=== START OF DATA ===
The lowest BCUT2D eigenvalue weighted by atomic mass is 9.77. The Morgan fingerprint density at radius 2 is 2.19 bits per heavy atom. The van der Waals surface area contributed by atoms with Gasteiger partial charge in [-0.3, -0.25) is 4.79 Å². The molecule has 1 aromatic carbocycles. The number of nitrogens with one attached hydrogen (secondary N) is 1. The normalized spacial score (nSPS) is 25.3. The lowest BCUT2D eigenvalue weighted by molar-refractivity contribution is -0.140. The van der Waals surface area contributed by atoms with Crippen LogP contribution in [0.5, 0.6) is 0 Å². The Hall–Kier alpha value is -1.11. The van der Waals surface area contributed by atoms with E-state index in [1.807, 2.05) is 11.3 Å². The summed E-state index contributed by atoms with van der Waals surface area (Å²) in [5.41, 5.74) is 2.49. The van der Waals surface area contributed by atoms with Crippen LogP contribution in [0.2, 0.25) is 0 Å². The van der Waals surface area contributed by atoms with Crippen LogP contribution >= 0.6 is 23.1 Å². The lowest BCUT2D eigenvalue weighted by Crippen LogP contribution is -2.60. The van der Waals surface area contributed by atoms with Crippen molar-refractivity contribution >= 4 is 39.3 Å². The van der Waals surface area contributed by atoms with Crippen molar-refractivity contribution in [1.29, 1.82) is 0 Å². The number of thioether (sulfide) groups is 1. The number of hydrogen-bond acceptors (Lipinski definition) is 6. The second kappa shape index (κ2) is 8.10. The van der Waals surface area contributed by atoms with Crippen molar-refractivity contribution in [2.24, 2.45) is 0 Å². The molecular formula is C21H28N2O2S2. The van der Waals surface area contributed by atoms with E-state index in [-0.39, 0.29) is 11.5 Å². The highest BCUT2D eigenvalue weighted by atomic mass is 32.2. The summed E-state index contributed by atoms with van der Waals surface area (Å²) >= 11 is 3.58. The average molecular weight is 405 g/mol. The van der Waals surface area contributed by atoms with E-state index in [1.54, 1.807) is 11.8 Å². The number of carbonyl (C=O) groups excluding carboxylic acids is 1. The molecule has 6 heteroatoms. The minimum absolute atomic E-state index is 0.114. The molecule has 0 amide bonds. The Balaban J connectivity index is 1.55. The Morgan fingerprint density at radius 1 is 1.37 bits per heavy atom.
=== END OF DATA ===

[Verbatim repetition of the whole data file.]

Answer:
The lowest BCUT2D eigenvalue weighted by atomic mass is 9.77. The Morgan fingerprint density at radius 2 is 2.19 bits per heavy atom. The van der Waals surface area contributed by atoms with Gasteiger partial charge in [-0.3, -0.25) is 4.79 Å². The molecule has 1 aromatic carbocycles. The number of nitrogens with one attached hydrogen (secondary N) is 1. The normalized spacial score (nSPS) is 25.3. The lowest BCUT2D eigenvalue weighted by molar-refractivity contribution is -0.140. The van der Waals surface area contributed by atoms with Crippen LogP contribution in [0.5, 0.6) is 0 Å². The Hall–Kier alpha value is -1.11. The van der Waals surface area contributed by atoms with E-state index in [1.807, 2.05) is 11.3 Å². The summed E-state index contributed by atoms with van der Waals surface area (Å²) in [5.41, 5.74) is 2.49. The van der Waals surface area contributed by atoms with Crippen LogP contribution in [0.2, 0.25) is 0 Å². The van der Waals surface area contributed by atoms with Crippen LogP contribution >= 0.6 is 23.1 Å². The lowest BCUT2D eigenvalue weighted by Crippen LogP contribution is -2.60. The van der Waals surface area contributed by atoms with Crippen molar-refractivity contribution >= 4 is 39.3 Å². The van der Waals surface area contributed by atoms with Crippen molar-refractivity contribution in [1.29, 1.82) is 0 Å². The number of thioether (sulfide) groups is 1. The number of hydrogen-bond acceptors (Lipinski definition) is 6. The second kappa shape index (κ2) is 8.10. The van der Waals surface area contributed by atoms with Crippen molar-refractivity contribution in [2.24, 2.45) is 0 Å². The molecular formula is C21H28N2O2S2. The van der Waals surface area contributed by atoms with E-state index in [-0.39, 0.29) is 11.5 Å². The highest BCUT2D eigenvalue weighted by atomic mass is 32.2. The summed E-state index contributed by atoms with van der Waals surface area (Å²) >= 11 is 3.58. The average molecular weight is 405 g/mol. The van der Waals surface area contributed by atoms with E-state index in [1.54, 1.807) is 11.8 Å². The number of carbonyl (C=O) groups excluding carboxylic acids is 1. The molecule has 6 heteroatoms. The minimum absolute atomic E-state index is 0.114. The molecule has 0 amide bonds. The Balaban J connectivity index is 1.55. The Morgan fingerprint density at radius 1 is 1.37 bits per heavy atom.